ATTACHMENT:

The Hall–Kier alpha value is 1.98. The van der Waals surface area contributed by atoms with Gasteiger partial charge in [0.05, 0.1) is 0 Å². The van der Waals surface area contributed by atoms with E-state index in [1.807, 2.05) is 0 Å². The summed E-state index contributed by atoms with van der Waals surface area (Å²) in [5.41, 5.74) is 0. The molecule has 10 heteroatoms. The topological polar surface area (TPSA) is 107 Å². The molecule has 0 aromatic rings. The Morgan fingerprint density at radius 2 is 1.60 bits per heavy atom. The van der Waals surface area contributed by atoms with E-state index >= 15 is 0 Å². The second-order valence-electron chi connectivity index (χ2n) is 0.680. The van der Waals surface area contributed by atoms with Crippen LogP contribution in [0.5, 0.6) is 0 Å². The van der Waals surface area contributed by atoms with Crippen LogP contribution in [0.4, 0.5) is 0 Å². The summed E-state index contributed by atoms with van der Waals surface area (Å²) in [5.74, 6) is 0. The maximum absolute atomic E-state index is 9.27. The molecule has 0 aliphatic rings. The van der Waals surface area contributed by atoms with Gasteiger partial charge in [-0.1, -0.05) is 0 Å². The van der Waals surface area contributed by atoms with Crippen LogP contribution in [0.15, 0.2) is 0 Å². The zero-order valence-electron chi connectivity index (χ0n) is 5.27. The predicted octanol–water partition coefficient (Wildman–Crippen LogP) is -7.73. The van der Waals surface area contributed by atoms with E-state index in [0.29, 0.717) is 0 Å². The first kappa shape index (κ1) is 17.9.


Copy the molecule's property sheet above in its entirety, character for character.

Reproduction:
The Hall–Kier alpha value is 1.98. The van der Waals surface area contributed by atoms with Gasteiger partial charge in [0.05, 0.1) is 0 Å². The van der Waals surface area contributed by atoms with E-state index in [1.807, 2.05) is 0 Å². The summed E-state index contributed by atoms with van der Waals surface area (Å²) in [5.41, 5.74) is 0. The molecule has 10 heteroatoms. The topological polar surface area (TPSA) is 107 Å². The molecule has 0 aromatic rings. The Morgan fingerprint density at radius 2 is 1.60 bits per heavy atom. The van der Waals surface area contributed by atoms with E-state index >= 15 is 0 Å². The second-order valence-electron chi connectivity index (χ2n) is 0.680. The van der Waals surface area contributed by atoms with Crippen LogP contribution in [0.5, 0.6) is 0 Å². The van der Waals surface area contributed by atoms with Crippen LogP contribution in [0.4, 0.5) is 0 Å². The summed E-state index contributed by atoms with van der Waals surface area (Å²) in [5.74, 6) is 0. The maximum absolute atomic E-state index is 9.27. The molecule has 0 aliphatic rings. The van der Waals surface area contributed by atoms with Gasteiger partial charge in [-0.1, -0.05) is 0 Å². The van der Waals surface area contributed by atoms with Crippen LogP contribution in [0.15, 0.2) is 0 Å². The zero-order valence-electron chi connectivity index (χ0n) is 5.27. The predicted octanol–water partition coefficient (Wildman–Crippen LogP) is -7.73. The van der Waals surface area contributed by atoms with E-state index in [0.29, 0.717) is 0 Å². The first kappa shape index (κ1) is 17.9.